Porn harms. I’ve heard that many times and I believe it too… Not because I think it, but because I know it and because I’m living in the aftermath of pornography addiction right now.
After over twenty years of marriage, I discovered that my husband has been addicted to pornography (porn) for at least three and a half years. How could this husband, father and grandfather that had been by my side for almost half of my life go down this road? I was completely devastated. I found myself an emotional wreck that was barely able to function. I discovered the true meaning of depression. The pain was emotional, mental and physical as I discovered that my marriage was a lie and my husband a stranger. The overwhelming shock, humiliation, insult, what ifs and betrayal has given way to disgust and anger. My friends and family advised me that porn was no big deal, every man looks at porn, this is normal and just something that men do. The recurring theme was “Don’t make a big deal about porn.”
But, they are wrong. Pornography completely changed the way my husband viewed me, viewed our marriage and the way that he viewed and interacted with ALL women.
I researched the porn sites that my husband visited. Like most women I’ve spoken to, I had this idea about porn being regular sex, maybe anal sex but consensual nonetheless. This couldn’t be farther from the truth. What I found was a world filled with inhumane abuse and violence directed at mostly females.
I could not believe the level of brutality. I was nauseated and disgusted by the genres of porn that
included: incest, barely legal teens (that are made to look like pre-pubescent children complete with teddy bears and lollipops), humiliation, torture, facial abuse, gang bang and of course rape. The titles and descriptions were beyond disgusting, demeaning and clearly abusive. Captions of videos had titles such as, “torture this p***y” and “this a**hole is open 24/7”. The words slut, whore, bitch and c**t was in nearly every title or description.
My husband lived a secret life complete with multiple hours a week of porn viewing and at least daily masturbation. This explained a lot. His constant complaints about my appearance, his complete lack of intimacy, his impotence, his anger, his withdrawal from me and all family activities, his frequent sexual jokes and comments, his lusting of women in public and his increased drinking. Myths replaced his once rational thinking, such as, him claiming that he wasn’t a porn addict because “he never paid for porn” and stating that the women in porn “enjoyed what they’re doing and they were all making a lot of money” and “I am stupid for being jealous of videos”.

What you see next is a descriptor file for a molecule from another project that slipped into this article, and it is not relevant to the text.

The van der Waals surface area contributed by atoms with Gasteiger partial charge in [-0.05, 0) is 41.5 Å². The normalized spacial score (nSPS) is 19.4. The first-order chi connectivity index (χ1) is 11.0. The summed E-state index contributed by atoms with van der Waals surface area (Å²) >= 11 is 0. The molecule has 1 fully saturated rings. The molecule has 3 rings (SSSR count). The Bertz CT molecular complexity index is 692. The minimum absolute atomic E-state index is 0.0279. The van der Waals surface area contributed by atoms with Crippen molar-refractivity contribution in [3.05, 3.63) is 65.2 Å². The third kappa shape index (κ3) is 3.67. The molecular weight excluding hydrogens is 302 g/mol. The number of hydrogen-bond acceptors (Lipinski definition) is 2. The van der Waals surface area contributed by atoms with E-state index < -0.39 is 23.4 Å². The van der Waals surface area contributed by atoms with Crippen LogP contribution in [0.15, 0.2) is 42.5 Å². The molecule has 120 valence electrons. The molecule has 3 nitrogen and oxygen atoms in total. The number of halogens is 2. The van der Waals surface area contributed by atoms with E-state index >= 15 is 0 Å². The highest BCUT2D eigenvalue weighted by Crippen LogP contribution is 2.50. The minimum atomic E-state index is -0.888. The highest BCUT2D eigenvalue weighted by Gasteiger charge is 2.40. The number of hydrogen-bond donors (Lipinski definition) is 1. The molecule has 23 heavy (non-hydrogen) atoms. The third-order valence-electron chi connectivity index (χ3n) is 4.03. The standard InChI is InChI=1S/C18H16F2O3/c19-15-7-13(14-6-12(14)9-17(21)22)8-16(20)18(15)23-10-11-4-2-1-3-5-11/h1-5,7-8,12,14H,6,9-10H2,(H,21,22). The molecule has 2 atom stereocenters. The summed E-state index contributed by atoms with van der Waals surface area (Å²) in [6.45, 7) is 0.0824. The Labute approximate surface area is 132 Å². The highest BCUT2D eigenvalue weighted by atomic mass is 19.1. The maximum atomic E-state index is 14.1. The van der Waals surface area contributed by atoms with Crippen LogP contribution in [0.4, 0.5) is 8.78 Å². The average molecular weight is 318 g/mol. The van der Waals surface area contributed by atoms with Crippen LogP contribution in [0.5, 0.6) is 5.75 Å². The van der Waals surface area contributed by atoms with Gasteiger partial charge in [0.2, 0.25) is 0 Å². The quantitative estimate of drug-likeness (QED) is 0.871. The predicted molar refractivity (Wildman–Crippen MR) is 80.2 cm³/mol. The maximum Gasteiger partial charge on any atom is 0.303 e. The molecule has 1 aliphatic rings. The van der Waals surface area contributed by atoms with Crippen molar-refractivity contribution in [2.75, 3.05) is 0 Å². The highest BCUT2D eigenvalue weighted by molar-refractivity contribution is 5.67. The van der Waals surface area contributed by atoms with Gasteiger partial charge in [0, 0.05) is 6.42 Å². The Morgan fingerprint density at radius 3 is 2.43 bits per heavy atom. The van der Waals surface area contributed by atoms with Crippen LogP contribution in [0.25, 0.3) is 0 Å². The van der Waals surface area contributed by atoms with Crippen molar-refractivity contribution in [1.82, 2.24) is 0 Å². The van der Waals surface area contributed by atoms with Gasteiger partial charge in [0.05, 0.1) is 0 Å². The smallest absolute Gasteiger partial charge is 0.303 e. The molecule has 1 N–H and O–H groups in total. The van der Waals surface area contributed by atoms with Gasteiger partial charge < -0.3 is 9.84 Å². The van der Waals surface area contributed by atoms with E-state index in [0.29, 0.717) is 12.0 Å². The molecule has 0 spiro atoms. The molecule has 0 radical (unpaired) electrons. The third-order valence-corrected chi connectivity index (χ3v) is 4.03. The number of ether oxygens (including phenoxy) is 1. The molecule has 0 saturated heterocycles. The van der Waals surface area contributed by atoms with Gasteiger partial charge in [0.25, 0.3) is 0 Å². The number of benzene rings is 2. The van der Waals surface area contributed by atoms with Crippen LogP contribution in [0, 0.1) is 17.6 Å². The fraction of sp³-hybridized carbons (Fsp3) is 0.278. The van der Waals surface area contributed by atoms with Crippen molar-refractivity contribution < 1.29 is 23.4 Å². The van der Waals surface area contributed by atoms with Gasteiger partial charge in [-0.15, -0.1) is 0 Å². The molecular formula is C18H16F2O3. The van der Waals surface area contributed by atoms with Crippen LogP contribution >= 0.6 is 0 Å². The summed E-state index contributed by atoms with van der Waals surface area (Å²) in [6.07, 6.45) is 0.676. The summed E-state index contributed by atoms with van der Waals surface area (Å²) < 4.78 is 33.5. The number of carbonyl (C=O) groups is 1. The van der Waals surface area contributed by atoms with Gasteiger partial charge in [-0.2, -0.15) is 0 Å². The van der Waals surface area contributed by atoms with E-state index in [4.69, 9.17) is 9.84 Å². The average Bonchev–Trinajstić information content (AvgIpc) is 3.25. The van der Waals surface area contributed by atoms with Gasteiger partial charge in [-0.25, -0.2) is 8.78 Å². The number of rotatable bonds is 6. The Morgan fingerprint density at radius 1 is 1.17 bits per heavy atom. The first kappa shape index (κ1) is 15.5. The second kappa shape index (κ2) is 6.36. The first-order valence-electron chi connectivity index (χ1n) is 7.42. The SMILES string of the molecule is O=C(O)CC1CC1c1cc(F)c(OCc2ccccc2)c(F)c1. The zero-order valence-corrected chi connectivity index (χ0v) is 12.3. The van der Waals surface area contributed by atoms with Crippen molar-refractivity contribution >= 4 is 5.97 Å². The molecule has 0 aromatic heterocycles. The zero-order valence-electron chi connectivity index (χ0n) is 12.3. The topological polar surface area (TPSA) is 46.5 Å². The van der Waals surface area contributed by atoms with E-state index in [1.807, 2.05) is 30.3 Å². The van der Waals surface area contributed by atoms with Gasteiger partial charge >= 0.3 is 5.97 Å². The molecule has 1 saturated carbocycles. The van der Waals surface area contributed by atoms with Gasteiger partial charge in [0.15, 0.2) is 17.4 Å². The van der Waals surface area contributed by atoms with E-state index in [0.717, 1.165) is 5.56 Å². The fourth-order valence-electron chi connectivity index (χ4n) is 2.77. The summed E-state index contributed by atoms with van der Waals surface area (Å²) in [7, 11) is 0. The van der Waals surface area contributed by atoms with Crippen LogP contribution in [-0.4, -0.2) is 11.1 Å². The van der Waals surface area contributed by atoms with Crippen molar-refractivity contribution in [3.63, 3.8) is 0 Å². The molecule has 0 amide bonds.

I discovered that: men that view porn are often dissatisfied with their partner’s appearance, after all, how can anyone measure up to professional lighting, photography, camera angles and in a lot of cases, multiple plastic surgeries? Many addicts also become impotent because normal sex can’t measure up to the novelty of multiple partners always willing and able to do whatever you want whenever you want it with a smile on their faces always begging for more. Porn viewing is usually done in secret so addicts withdraw from other activities to make time for porn. Addicts often objectify everyone they come in contact with and are constantly looking for sexual stimulation. People are valued based on the sexual stimulation they bring to the addict and not for who they are as a person. Addicts do not simply view pornography, but become part of the action often resulting in compulsive masturbation. Compelling data also shows that pornography rewires the brain decreasing impulse control. 90% of the top selling porn videos depict violence towards women. And, approx. 90% of porn sites are FREE. Porn addiction frequently goes hand in hand with other addictions such as alcohol, drugs and gambling.
Another tragic effect of porn is that many addicts will choose to play out their fantasies with real people when the pixels on their screens are no longer enough. My husband was one of those addicts. I discovered that he had created profiles on several sex sites seeking random partners and specific sexual acts within our zip code. He was one short step away from acting out on his secret fantasy life when his addictions were discovered.
So, here I am in my fifties, newly single after spending half of my life with someone that did not honor our marriage vows and instead allowed himself to be drawn into a world of filth, degradation and inhumanity. To say that I was blindsided is putting it mildly. Given all that I have learned and suffered through, it is my opinion that porn is not “harmless” or “empowering to women” as a lot of people in the porn industry claim. Unless their definition of empowerment is about humiliation, degradation, selfishness and abuse. I advocate for all persons to avoid porn. But, maybe women need to do a bit of research and educate themselves about what today’s
porn industry is all about. Then take that knowledge and start the conversation with your circle of family members and friends. I also believe that if more young men knew that pornography is a significant cause of impotence, they may be more likely to stay away from it. And more importantly, don’t remain silent.
I’m baffled by the complete silence on this topic from most people. Why? I know that it’s always harder to do the right thing.
Pornography has a huge impact on public health and like everything else that is negatively impacting our society, there needs to be some boundaries.
There is no question in my mind that PORN HARMS, unfortunately, I know from firsthand experience.